But if not art, then what?

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Tom Morris’s production of The Death of Klinghoffer at ENO
© Robbie Jack/Corbis 2014

To understand how an opera that depicts anti-Semitism could itself become subject to the charge of being anti-Semitic, one has to go back to the days of its creation and premiere. Adams started composing the score in 1989, the height of the homegrown American “culture wars,” and he finished it as the U.S. launched into the first Iraq War. There were deep fissures in American society that had been widening since Ronald Reagan was elected President more than a decade earlier. Perhaps far more than they do now, many artists still believed that by giving voice to the dispossessed, and by creating works that were philosophically and culturally polyphonic, art could mend the world. At the same time, others, who took a traditionalist view of art, were suspicious of anything that seemed morally relativistic, and they connected many of the prevailing aesthetic ideas in theater and opera with what they saw as moral sponginess. Suspicion was everywhere. 

So when The Death of Klinghoffer had its U.S. premiere at the Brooklyn Academy of Music, it didn’t just wander into the fraught question of Middle East politics; it touched on a host of other issues and debates — about minimalism and the avant garde in music and about the definition and proper bounds of opera. It felt more like an oratorio and was staged on a set that bore little semblance to a cruise ship. Individual singers played several different roles, depending on text and expression rather than costumes or gesture to individualize the characters. Many of these theatrical gestures are now clichés, and they weren’t entirely new then, but they served as a kind of cultural dog whistle: anyone who made opera in this particular form must — so went the logic of suspicion — have a subversive agenda, perhaps even an anti-American or anti-Semitic agenda.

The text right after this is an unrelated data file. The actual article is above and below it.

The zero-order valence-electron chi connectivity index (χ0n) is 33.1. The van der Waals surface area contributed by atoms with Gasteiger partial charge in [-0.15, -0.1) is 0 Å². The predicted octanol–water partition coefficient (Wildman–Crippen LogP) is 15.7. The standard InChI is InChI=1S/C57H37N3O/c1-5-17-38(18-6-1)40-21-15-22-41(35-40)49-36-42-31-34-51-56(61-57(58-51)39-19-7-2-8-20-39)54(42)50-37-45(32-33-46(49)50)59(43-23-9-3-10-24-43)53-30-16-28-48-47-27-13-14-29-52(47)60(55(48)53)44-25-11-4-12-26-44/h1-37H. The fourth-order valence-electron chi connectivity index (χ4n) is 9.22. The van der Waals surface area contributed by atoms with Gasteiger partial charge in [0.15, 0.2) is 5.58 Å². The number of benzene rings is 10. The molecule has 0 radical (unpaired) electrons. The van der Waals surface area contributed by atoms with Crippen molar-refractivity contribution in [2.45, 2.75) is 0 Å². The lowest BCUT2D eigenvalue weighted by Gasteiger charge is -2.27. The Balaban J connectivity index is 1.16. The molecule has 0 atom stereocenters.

The opera’s first two choruses, some of the most haunting music written in the past half-century, didn’t help assuage those anxieties. In the first, a group of Exiled Palestinians sings, often in long, sinuous, melismatic lines, of the loss of their houses, the trees that gave shade, the homes where they could serve “a glass of something cool” to family, friends and neighbors. In the second, a chorus of Exiled Jews sings of feeling lost, empty-handed and perhaps somewhat bewildered by the land and new country they are making in Israel. But there is a powerful musical difference between the choruses, and that difference helps trace the moral trajectory of the opera. The Palestinian chorus begins in a dream-like phantasmagoria, but as the memory of grievance becomes more powerful, it ends in a paroxysm of rage: “Our faith will take the stones he broke / and break his teeth.” 

The Jewish chorus, by contrast, remains vague and undirected, full of the detail of memory, but without the clear trajectory of anger that preceded it in the Palestinian song.

How you interpret these choruses becomes key to how you interpret the opera. Many of the work’s critics found the mix of lyricism and anger in the Palestinian music (including long parlando passages from the four terrorists later in the work) to be too seductive, essentially a humanizing musical language that romanticized or in some way justified their violence. And they found the Jewish characters (including a scene that was later dropped from the opera that depicted a family at home in America chatting, sometimes ironically, about travel) antiheroic, scattered and pallid representations bogged down in the material world.

But both musically and dramatically, there was a more powerful and more compelling interpretation — that the moral core of the opera is about the contrast between people who become lost in their anger, unable to escape it, and people for whom the “real” world of family and the quotidian world of being rooted in the body, being human, drags one out of anger and back to compassion. It is a contrast between a consuming anger and an anger that flickers and fades when brought into contact with the simple, ordinary cares and pleasures of life. The first form of anger is limned in Act I, when the hijacker Mamoud begins to recall songs he knows from the radio, sad idylls of love, then segues into memories of his childhood and the loss of family during an attack on Palestinian refugee camps. He moves inexorably from nocturne to nightmare, from vulnerability to rage, to which the captain — a curious mix of idealism and fecklessness — responds, “I think if you could talk like this sitting among your enemies / Peace would come.”